Beats and boats, raps and rigging - Beatyard transformed Dún Laoghaire’s former ferry terminal into an excellent small festival for the bank holiday weekend.
In its previous incarnation, Beatyard took place in several bars and venues throughout the city centre, but this time out, promoters Bodytonic and Hidden Agenda have collaborated on a much more ambitious undertaking.
The former carpark and passenger terminal is transformed. Mirrorballs spin under archways. The windows of the lofty passenger bridge have been whitewashed with the Beatyard name. An Eatyard food area is packed with picnic benches, complete with green felt and a white picket fence. The bars offer a range of drinks and cocktails above the bright hum and click of a bank of pinball machines.
There’s a stall selling trainers; another selling vinyl, that can be posted anywhere in the world with a custom-printed envelope; and several people are dressing for the occasion with sailing hats and naval gear.
Ever since the Festival of World Cultures was wound up in 2011, Dún Laoghaire has been missing a large-scale arts event to call its own. This is a much more specific event than that, but it's definitely a step in the right direction. "I don't see this as a music festival to be honest," says Trevor O'Shea from Bodytonic. "It's just a mish mash of a bunch of ideas. It's just the usual Bodytonic stuff. Get a bunch of ideas, chuck them into the pan, and pray that what lands on the plate doesn't give anyone food poisoning."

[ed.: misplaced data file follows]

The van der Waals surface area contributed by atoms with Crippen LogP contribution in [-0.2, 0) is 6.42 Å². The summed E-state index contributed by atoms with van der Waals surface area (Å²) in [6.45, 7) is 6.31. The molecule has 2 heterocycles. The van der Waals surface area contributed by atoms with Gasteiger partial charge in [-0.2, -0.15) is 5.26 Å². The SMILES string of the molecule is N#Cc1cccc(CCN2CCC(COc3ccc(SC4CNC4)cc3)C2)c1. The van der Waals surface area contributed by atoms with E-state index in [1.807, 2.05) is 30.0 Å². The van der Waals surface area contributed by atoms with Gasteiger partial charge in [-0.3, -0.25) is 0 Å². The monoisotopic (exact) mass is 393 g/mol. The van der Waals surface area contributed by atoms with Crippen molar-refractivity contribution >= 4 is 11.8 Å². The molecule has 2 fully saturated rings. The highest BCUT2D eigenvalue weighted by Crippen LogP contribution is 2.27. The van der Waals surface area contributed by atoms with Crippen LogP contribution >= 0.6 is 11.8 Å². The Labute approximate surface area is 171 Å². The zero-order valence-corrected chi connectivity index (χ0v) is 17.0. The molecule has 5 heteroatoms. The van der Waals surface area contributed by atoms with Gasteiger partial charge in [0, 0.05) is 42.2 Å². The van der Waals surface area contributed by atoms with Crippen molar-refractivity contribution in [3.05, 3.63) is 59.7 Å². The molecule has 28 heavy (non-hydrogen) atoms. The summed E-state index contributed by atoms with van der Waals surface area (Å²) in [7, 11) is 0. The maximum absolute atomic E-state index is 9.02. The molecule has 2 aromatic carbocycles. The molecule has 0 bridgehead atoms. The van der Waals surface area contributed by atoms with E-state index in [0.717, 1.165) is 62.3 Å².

The festival has the look and feel of a grown-up European event, akin to Barcelona’s Primavera. In the warmth of a Saturday afternoon, it feels like an obvious one to set up; more blustery conditions on Sunday prove a little more testing. Bars close at 10, with the venue closing shortly after. Unusually for an Irish festival, there are no specific kids’ areas, and with ticket prices somewhat on the high side, this set-up seems geared towards adults.
The lineup might be light on big names, but there is no lack of quality on the bill, with an emphasis on electronic music. JG Wilkes of Optimo and Eamon Harkin put in a cracking DJ set, a taster of things to come from their after party show in the city centre's Twisted Pepper. On the main stage, Slum Village get the car park bouncing with the finest in Detroit hip hop. Madlib follows that up with a set that runs the gamut from radio-friendly hip hop down into some 1970s scuzzy funk.
The main event is Sister Sledge. Forty-four years of playing music means this is always going to be a classy, funked up affair and they deliver a pulsing, professional set of downtown disco. They might have pop classics such as Thinking of You, We Are Family and Lost in Music in the locker, but they also work through their contemporaries' best tunes too, such as Freak Out and Rapper's Delight.
Sunday's line-up promises Neneh Cherry, Barrington Levy and Four Tet. Overall, it's a quality addition to Dublin's festival calendar, in an almost industrial setting that's packed with urban charm.